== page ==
I'm not a materials/mechanical engineer, but I've been looking at some numbers, and for a pot-support windscreen (i.e. Caldera Cone), I'm curious why Ti Foil is being used over Stainless Steel Shim Stock.
From what I gather, the property of importance for pot support is 'modulos of elasticity':
From what I've read, it appears the Ti foil commonly used here (TiGoat/Suluk46) is '15-3-3-3':
The density is 0.172
The modulos of elasticity is 13.5
302 Stainless Steel, easily available from Amazon:
The density is 0.287
The modulos of elasticity is 28
13.5 * 0.287 / 0.172 = 22.526, which is less than 28
Meaning, for a given weight, 302 stainless steel shim stock is more supportive than 15-3-3-3 Ti Foil. Or, for a given support level, 302 stainless steel weighs less than 15-3-3-3 Ti Foil. When you add in the significantly less cost of 302 stainless steel, it seems like it'd be a no brainer? Or am I doing something wrong here?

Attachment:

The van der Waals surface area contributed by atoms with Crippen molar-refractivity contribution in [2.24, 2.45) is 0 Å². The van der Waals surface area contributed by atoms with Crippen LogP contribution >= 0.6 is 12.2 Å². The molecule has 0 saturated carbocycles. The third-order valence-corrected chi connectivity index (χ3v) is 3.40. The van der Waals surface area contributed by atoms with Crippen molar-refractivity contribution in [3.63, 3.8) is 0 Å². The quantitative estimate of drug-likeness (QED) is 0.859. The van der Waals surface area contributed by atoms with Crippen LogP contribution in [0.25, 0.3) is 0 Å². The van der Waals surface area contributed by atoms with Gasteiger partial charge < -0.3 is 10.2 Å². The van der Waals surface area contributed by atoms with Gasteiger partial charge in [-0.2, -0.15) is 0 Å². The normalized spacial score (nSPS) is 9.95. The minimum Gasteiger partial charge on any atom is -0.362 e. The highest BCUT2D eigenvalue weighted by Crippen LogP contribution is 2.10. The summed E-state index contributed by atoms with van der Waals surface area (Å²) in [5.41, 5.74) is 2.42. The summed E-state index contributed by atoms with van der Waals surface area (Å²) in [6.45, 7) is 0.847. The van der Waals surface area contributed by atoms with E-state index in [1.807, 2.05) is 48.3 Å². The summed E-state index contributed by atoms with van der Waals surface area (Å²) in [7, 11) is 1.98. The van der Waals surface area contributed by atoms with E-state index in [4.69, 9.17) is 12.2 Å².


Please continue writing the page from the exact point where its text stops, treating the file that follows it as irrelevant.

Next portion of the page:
Does this also make sense for a cookpot, itself? I mean, Ti pots must be popular for a reason, so maybe different physics/mechanics are coming into play for cookpots.
As an aside, from what I've read, these numbers don't differ much amongst the varrying alloys (etc.) of each.
Note that according to the same website, aluminum generally does not fair any better (better to have a thin windscreen than thick, IMO):